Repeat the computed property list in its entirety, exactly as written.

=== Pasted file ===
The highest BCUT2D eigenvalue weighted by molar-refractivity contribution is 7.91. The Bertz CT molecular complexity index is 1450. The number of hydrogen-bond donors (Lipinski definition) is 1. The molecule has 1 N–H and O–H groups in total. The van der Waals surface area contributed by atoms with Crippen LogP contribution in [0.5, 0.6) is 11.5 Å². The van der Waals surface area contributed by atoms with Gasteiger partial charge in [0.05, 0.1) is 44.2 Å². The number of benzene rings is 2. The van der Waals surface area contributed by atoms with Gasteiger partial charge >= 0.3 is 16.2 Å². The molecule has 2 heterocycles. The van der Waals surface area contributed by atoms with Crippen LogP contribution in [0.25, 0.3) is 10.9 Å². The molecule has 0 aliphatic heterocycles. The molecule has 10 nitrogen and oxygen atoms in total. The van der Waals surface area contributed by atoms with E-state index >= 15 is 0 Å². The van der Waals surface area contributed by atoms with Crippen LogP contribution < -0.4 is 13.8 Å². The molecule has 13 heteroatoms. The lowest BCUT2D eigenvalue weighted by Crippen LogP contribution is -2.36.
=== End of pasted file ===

The highest BCUT2D eigenvalue weighted by molar-refractivity contribution is 7.91. The Bertz CT molecular complexity index is 1450. The number of hydrogen-bond donors (Lipinski definition) is 1. The molecule has 1 N–H and O–H groups in total. The van der Waals surface area contributed by atoms with Crippen LogP contribution in [0.5, 0.6) is 11.5 Å². The van der Waals surface area contributed by atoms with Gasteiger partial charge in [0.05, 0.1) is 44.2 Å². The number of benzene rings is 2. The van der Waals surface area contributed by atoms with Gasteiger partial charge >= 0.3 is 16.2 Å². The molecule has 2 heterocycles. The van der Waals surface area contributed by atoms with Crippen LogP contribution in [0.25, 0.3) is 10.9 Å². The molecule has 0 aliphatic heterocycles. The molecule has 10 nitrogen and oxygen atoms in total. The van der Waals surface area contributed by atoms with E-state index >= 15 is 0 Å². The van der Waals surface area contributed by atoms with Crippen LogP contribution < -0.4 is 13.8 Å². The molecule has 13 heteroatoms. The lowest BCUT2D eigenvalue weighted by Crippen LogP contribution is -2.36.